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Campaign Updates

| Ensuring Paid Sick Time for All Workers, Improving Job Quality

Sick Leave in New York

The New York Times, October 14, 2012 - The arrival of flu season is a reminder that New York City has no law requiring employers to provide paid sick leave and that the City Council should pass one. Connecticut requires paid sick leave from most companies with more than 50 employees. Seattle, San Francisco and Washington all require employers to provide sick leave, and workers in New York deserve the same benefit.

The two main obstacles to a sick leave bill are Mayor Michael Bloomberg and Speaker Christine Quinn. Both argue that such a change should not be required during bad economic times, even though there is little evidence that sick-leave requirements have hurt job markets elsewhere. Most business advocates are strongly opposed. Their voices are being heard over those of the 1.2 million workers who would benefit.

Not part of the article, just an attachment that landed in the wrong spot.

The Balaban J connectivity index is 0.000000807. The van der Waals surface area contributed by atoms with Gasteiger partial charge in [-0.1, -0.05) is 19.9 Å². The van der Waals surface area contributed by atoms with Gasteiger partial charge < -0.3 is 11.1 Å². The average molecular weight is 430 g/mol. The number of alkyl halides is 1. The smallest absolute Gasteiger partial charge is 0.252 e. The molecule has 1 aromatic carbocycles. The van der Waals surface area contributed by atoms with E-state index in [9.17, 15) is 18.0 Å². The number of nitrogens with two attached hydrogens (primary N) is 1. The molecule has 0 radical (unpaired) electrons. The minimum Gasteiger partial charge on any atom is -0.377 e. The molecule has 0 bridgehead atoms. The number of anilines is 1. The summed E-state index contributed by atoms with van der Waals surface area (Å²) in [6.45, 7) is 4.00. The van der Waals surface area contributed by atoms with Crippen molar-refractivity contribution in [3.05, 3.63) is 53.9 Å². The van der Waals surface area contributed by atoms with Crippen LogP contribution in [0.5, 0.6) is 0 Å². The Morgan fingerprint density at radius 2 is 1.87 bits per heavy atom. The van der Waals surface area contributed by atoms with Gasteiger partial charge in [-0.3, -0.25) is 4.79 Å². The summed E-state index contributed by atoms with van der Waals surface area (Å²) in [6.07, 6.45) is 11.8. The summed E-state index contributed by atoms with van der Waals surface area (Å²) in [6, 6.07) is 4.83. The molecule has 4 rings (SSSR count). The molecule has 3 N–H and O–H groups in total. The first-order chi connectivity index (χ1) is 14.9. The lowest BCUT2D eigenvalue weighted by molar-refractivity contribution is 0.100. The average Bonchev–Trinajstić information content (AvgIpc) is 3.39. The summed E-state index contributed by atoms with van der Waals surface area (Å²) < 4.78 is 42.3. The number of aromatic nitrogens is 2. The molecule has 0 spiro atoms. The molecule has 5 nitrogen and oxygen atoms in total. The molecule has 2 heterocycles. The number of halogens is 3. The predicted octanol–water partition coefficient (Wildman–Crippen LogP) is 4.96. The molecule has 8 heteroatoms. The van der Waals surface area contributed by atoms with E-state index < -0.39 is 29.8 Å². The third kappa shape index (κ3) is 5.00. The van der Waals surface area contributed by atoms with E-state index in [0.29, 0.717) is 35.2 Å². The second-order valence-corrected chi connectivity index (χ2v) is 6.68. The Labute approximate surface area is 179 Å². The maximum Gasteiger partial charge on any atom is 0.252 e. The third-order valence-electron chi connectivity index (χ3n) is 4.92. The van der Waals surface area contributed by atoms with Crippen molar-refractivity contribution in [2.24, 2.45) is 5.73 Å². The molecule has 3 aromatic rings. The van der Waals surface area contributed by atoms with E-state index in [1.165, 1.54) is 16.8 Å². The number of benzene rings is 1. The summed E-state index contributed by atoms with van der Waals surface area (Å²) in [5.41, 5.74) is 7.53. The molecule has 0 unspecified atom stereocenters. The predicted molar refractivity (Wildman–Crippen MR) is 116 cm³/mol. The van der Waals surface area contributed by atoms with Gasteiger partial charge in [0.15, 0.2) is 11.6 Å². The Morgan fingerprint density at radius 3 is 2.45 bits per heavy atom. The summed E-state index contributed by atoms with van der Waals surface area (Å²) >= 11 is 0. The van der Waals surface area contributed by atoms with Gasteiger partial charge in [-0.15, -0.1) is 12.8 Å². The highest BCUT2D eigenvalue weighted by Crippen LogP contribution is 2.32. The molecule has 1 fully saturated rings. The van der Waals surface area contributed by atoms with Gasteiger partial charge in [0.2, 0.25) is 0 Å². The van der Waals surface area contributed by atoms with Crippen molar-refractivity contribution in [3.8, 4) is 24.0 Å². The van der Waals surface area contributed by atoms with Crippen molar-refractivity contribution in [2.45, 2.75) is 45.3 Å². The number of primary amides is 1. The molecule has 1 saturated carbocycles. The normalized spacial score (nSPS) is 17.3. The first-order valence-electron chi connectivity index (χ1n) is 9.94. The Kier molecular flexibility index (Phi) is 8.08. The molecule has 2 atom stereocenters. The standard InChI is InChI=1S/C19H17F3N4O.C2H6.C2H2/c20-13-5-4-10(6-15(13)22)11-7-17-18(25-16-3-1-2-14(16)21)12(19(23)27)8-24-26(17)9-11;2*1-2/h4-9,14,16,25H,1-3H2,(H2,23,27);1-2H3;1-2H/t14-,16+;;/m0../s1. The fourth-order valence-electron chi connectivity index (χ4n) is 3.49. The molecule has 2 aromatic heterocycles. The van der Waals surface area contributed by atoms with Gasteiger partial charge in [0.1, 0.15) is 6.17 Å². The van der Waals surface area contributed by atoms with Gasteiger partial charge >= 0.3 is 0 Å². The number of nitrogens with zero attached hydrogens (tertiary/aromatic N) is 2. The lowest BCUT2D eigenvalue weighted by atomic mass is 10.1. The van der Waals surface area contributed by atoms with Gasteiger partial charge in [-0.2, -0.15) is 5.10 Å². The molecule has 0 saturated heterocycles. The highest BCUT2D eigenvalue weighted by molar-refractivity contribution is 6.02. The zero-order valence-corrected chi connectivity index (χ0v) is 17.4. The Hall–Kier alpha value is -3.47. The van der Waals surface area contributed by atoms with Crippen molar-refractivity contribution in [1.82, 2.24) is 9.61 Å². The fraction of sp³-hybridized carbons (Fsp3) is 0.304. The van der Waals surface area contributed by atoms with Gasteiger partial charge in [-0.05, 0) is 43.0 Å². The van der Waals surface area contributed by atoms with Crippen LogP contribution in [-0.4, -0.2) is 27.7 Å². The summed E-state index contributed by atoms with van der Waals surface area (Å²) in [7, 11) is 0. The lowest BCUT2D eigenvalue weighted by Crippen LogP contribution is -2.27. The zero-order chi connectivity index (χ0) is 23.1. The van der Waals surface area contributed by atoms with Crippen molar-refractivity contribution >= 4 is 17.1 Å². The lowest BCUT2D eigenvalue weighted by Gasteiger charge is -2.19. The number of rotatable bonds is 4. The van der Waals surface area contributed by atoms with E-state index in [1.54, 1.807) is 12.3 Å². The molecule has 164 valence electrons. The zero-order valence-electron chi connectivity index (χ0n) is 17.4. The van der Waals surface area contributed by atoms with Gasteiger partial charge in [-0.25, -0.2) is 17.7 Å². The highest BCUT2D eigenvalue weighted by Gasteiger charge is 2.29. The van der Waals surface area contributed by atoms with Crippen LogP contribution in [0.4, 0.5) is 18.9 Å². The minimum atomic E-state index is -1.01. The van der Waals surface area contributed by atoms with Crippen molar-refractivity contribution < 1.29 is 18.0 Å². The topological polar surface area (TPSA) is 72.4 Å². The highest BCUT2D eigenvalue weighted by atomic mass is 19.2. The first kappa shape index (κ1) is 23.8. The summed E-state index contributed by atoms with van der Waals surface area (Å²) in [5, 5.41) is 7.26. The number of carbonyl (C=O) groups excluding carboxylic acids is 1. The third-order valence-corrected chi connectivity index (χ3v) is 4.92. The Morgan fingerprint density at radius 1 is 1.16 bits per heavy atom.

A bill offered by Councilwoman Gale Brewer would provide five sick days for employees of companies with 5 to 19 workers and nine sick days for bigger companies. Ms. Quinn has not brought this to a vote. A compromise proposal from Councilman Daniel Garodnick requires all companies with more than five employees to offer five paid sick leave days or flexible vacation days a year. His bill would also allow restaurant workers to “swap” shifts or take sick days, and excludes seasonal workers who are employed for less than 120 days.

The mayor might veto whatever bill emerges, but with so many council members in favor of sick leave, he would probably be overridden. It is Ms. Quinn who is standing in the way. As leader of a Council that clearly wants this change, it is her duty to allow a vote or help come up with a reasonable compromise. The best answer, of course, would be a Congressional law requiring sick leave benefits for the whole country. But the city cannot wait for a national policy that could be a long time coming.